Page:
Something cool to think about: even if a study finds out that something *doesn’t* work, that’s still considered a success because it means we are one step closer to finding what *does* work.
Like our friend Tom Edison, who tried 100+ times before getting the lightbulb right, we’re gonna keep at it until we find the (b)right solution.
Whatever is on your mind!
Since — you guessed it — all studies are different, there isn’t a set of questions that can capture everything.
But thanks to input from people like you, we’ve tried to cover a lot of what you might be curious about (like compensation, results, time, personal information, etc.) in this FAQ so you have a general idea of what to expect and can ask your study teams for more details.
Absolutely! We’re all in this together, and we treasure your feedback so this movement can continue to grow and help humanity. Tell us what you love so it’s kept as TNN grows. Tell us what you hate so everyone can evolve together. And share your brilliant ideas and stories! The best place to do all of that is pinging us at firstname.lastname@example.org
Yep — there are almost as many types of health research as there are pizza toppings. (Great, now we’re craving pizza…) Some studies are done to find out how to optimize your health, some are done to figure out what causes disease, some are done to find out how to prevent disease, and some are done to improve how to treat disease. Participating can look like filling out a survey or it can involve taking medication or going to clinic appointments.
We’ll break it down real quick(ish). Most studies fall into one of these buckets:
Looking and Learning (AKA Observational studies) follow the same group of people over time to check out what happens to their health. Example: Check out the recipe for happiness – based on science – here thanks to the longest study on human happiness ever!
Big Data Views (AKA Epidemiological studies) are a mouthful to say, huh? These look for patterns of diseases in large groups of people. For example, looking at what kinds of flu outbreaks have occurred in the world and using that info to decide what to put in that year’s flu vaccine. You can share this tidbit at your next party. 😉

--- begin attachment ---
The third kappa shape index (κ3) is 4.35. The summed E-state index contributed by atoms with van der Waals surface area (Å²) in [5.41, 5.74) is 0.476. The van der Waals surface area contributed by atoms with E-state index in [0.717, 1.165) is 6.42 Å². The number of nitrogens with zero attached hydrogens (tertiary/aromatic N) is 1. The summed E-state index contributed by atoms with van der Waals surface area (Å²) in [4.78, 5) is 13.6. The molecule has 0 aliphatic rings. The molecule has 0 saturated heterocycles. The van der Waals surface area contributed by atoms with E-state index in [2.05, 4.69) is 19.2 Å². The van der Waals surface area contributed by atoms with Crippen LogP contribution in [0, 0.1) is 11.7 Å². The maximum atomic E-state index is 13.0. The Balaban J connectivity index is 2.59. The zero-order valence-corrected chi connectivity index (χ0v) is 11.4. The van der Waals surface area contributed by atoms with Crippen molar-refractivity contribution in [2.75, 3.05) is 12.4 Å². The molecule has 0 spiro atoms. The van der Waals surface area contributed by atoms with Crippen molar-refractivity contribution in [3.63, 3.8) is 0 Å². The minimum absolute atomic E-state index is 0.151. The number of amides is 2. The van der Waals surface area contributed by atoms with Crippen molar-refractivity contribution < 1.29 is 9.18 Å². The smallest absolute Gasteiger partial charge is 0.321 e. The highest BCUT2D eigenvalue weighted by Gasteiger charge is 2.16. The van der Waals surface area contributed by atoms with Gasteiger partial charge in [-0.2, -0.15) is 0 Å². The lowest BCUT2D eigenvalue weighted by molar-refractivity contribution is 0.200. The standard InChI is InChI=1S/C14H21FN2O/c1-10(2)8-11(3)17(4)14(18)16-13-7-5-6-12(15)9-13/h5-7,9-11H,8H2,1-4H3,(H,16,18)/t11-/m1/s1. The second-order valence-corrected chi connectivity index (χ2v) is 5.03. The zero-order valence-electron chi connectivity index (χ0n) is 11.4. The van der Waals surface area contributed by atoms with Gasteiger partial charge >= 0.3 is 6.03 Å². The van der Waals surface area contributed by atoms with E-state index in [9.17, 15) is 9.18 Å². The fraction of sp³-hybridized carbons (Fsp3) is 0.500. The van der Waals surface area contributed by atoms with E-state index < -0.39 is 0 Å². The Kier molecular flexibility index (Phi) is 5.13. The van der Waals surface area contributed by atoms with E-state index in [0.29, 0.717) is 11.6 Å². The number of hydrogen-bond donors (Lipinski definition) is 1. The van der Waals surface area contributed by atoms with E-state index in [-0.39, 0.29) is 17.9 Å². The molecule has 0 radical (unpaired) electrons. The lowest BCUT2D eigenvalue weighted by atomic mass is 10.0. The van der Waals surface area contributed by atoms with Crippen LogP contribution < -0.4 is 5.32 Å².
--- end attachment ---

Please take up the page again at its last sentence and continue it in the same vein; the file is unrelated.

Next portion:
Boosting Behavior (AKA Intervention studies) aren’t as dramatic as they sound. These studies look at ways to change behaviors that impact your health. One example would be a study of how increased exercise affects weight, diabetes, or heart disease.
Stay Healthy (AKA Prevention studies) look for ways to keep people from getting sick. Like, how an apple a day is better for you than a donut a day. Sometimes these studies explore how we behave as humans to answer questions like, do smartphone notifications really help us remember to take our medicine? Or can exercise help reduce some of the icky side effects of chemotherapy? Sometimes the thing to prevent us getting sick could be a new medicine or vaccine – these studies are called clinical trials (see below. This will be on the pop quiz later. Just kidding. Maybe.)
New Medicines and Cures (AKA Clinical trials) are studies done to learn the best ways to treat or prevent disease. Like kicking cancer’s butt, annihilating Alzheimer’s, and curing [Insert the disease you hate the most here]. This kind of study tests a new drug, vaccine, or medical device. Clinical trials can only start after lab and animal studies show that the new treatment is likely safe to test and work on us humans. (In case anyone has PETA on speed dial, the government requires this lab and animal step for ALL medications you take – we’re not the rule-maker, just the messenger! ) Participants in clinical trials are mega-monitored to stay on top of potential side effects from the treatments involved.
Another cool(ish) fact about clinical trials is that they’re done in stages called phases 1-4. If you’re thinking about teaming up with one, your study team will tell you which phase of testing the medicine or device is in — phase 1 is early in the process and phase 4 is the last step before it’s approved for widespread public use. Coming soon to a pharmacy near you!
Look, you read all the way to the bottom! *high-fives*!